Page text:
Periodisation, Relevance and Method in the History of Analytical Philosophy
Workshop @ McMaster University
16 April 2015
University Hall 316, 9:30-17:00
Gilbert Ryle’s Fregean Inheritance
Michael Kremer, University of Chicago
Frege is rightly recognized as one of the founders of modern formal logic. Directly (as teacher of Carnap) and indirectly (through Russell and Wittgenstein) Frege exerted important influence on the logical positivist tradition. Less appreciated is his importance for ordinary language philosophers such as Austin and Ryle. Yet Austin translated Frege’s Grundlagen into English, and Ryle sporadically engaged with Frege’s thought, which played a role in shaping his philosophical methodology of “conceptual cartography” and his focus on nonsense or absurdity. In this talk I will examine Ryle’s methodology and its roots in Frege’s thought, focusing especially on Frege’s “Context Principle” and Ryle’s reflections on this theme. I will consider whether Ryle’s famous notion of a category mistake is fully compatible with the Context Principle, especially as it has been understood by readers of Frege and Wittgenstein who espouse an “austere” reading of nonsense. I intend to argue that Ryle’s thought develops on this point through his engagement with Frege, moving in the direction of a more austere understanding of philosophical nonsense.
Crossing the Fregean Divide? Metaphilosophy and Purpose in the History of Analytic Philosophy
Aaron Preston, Valparaiso University
What is the best way to conceive of the relationship between pre- and post-Fregean thought (especially theories of mind, language and cognition) in writing the history of analytic philosophy? I explore several options and argue that different answers are possible depending on one’s metaphilosophical views (broadly construed) and one’s purpose in writing history. I then argue for my preferred option, which attempts preserve the traditionally-perceived discontinuity between pre- and post-Fregean thought , while acknowledging the very real continuities between them and allowing some scope for making use of them in the history of analytic philosophy.
When and Why Did People Begin Calling Themselves ‘Analytic Philosophers’?
Greg Frost-Arnold, Hobart and William Smith
Many people have addressed the difficult question ‘What is analytic philosophy?’ I will not attempt to answer this vexed question here. Rather, I will tackle a smaller, more manageable set of interrelated questions: first, when and how did people begin attaching the label ‘analytic philosophy’ to philosophical work? Second, how did those who used this label understand it? Third, why did many philosophers we today classify as analytic initially resist being grouped together with other members of the class of (what we consider) analytic philosophers? Finally, for these first philosophers who consciously thought of themselves as analytic philosophers, what was their intended contrast class? Specifically, when did ‘continental philosophy’ become the standard opposition? Some of the evidence I present justifies extant, received answers to these questions; other evidence supports surprising and unorthodox answers to these questions.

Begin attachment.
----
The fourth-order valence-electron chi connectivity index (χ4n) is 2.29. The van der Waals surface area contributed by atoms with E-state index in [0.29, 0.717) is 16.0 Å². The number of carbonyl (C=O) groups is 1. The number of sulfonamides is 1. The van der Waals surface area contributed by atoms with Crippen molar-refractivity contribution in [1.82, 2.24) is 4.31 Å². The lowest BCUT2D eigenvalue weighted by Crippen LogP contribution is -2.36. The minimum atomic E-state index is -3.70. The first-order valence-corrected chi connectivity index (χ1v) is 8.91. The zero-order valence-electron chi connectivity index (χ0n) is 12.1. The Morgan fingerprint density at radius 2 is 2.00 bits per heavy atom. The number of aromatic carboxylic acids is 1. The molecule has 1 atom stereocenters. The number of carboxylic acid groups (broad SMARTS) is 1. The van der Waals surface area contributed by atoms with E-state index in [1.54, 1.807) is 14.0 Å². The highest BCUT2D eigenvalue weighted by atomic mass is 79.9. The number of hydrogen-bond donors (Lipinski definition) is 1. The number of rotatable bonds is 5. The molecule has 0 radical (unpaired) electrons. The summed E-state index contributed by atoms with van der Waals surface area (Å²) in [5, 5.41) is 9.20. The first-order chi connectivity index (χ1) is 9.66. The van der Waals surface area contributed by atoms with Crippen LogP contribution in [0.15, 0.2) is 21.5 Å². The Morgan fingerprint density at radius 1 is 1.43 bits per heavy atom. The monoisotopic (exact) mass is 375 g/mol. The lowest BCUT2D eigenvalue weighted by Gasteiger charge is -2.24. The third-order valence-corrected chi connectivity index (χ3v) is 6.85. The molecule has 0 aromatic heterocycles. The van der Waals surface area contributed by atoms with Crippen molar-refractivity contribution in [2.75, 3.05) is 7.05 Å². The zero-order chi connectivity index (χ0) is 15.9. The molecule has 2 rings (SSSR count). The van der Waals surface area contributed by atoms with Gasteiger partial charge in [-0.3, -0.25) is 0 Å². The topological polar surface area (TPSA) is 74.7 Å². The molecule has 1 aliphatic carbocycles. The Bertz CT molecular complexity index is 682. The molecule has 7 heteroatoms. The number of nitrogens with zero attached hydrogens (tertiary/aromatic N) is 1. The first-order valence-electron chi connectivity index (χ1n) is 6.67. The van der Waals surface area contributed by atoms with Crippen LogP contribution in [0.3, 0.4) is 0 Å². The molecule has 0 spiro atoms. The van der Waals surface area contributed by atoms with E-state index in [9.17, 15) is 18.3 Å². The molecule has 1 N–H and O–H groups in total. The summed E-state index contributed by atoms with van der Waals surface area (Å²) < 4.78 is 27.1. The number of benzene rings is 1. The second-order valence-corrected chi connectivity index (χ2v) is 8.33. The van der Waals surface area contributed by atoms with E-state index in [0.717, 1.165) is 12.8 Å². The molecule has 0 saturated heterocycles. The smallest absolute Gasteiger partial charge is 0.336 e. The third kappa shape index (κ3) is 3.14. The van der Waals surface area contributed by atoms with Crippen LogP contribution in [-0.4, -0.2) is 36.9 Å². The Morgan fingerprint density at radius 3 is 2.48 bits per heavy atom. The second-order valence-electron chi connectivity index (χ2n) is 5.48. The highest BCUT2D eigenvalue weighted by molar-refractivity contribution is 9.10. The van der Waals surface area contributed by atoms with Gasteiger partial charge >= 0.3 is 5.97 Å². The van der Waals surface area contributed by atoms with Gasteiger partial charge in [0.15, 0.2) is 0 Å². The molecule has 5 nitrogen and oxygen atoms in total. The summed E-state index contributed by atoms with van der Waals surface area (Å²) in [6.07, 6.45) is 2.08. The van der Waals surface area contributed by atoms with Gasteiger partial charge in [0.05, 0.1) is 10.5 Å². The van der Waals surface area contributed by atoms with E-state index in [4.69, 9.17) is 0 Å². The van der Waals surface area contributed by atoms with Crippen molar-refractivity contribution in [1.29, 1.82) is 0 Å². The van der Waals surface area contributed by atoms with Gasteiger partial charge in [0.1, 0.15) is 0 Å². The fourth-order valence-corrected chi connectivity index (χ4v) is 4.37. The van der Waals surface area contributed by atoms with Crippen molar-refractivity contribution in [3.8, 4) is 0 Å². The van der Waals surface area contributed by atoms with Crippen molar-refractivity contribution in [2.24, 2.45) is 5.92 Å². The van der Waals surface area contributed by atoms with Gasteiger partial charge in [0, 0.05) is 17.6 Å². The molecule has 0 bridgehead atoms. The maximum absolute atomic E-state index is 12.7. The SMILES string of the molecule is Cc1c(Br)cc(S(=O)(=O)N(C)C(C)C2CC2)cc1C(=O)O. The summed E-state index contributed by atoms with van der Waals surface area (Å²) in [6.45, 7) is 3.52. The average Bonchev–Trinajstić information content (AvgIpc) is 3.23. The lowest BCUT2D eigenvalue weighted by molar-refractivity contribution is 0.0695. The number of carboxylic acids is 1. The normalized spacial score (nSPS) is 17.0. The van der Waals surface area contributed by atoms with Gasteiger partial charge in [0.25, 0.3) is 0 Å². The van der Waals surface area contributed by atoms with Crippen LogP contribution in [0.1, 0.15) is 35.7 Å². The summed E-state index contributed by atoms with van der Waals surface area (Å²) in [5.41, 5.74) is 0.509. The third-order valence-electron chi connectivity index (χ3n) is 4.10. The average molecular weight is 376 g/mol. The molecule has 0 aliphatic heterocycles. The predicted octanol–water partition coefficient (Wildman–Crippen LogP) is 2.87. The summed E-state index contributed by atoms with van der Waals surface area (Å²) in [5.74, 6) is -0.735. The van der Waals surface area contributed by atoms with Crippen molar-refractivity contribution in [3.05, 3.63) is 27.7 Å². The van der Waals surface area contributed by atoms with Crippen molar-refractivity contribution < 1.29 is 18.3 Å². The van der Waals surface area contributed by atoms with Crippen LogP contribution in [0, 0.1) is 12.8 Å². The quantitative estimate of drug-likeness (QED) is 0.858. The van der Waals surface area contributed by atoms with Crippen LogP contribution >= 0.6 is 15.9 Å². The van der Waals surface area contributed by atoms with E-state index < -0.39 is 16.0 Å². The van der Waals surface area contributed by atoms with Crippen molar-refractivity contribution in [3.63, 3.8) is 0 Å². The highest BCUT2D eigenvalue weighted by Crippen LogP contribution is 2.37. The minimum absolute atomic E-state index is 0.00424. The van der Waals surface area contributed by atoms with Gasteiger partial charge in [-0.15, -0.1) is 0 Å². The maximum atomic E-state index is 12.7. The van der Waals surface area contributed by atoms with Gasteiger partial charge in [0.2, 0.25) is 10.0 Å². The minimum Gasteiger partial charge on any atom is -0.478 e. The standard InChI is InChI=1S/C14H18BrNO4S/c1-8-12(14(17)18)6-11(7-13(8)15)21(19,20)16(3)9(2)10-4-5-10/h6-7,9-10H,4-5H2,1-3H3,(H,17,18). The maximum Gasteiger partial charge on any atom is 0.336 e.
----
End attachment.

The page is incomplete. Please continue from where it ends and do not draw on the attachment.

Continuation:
Periodization, Relevance and the Traditionalist Approach in the History of Analytical Philosophy
Sandra Lapointe, McMaster University
When it comes to defining the scope of their investigation and, in particular, answering questions concerning periodization and relevance, historians of analytical philosophy are, as a group, eminently unresolved. When does the analytical tradition start? Who were the main protagonists? Is the analytical tradition (mainly) Anglo-American? Is it not rather, at least initially, Austro-German? Should Frege be included in this tradition? Should the Brentano School? In the course of the last three decades, attempts to come to terms with what this tradition may have been (or still is) have multiplied. Assuredly, these alternative narratives have opened up new research avenues that considerably enrich our understanding of the complexity and the multifaceted character of the period under study. But it is eminently difficult to see how these narratives converge. It is natural to assume that part of the differences reside in the fact that what ‘The Analytical Tradition’ picks out, assuming that there is such a thing, is itself elusive and controversial. One might assume that a good definition of what the analytical tradition is would automatically provide historians with clear criteria when it comes to defining the chronological and intellectual boundaries of their narrative. This seems reasonable. But why is the definition of “Analytical Philosophy” so much more elusive than the definition of, say, “Modern Philosophy” or “German Philosophy”? In recent years, attempts to define analytical philosophy and, with it, the analytical tradition have multiplied: is it a common set of methods (Beaney 2001)? It is merely a style (Leiter 2004)? Should it rather be defined in terms of family resemblances (Glock 2008)? Is it in fact merely an illusion (Preston 2006)? That so much attention should be paid to defining what historians of analytical philosophy are doing the history of is disquieting. My paper is an attempt to make explicit and to do away with the methodological assumptions in which these problems are rooted.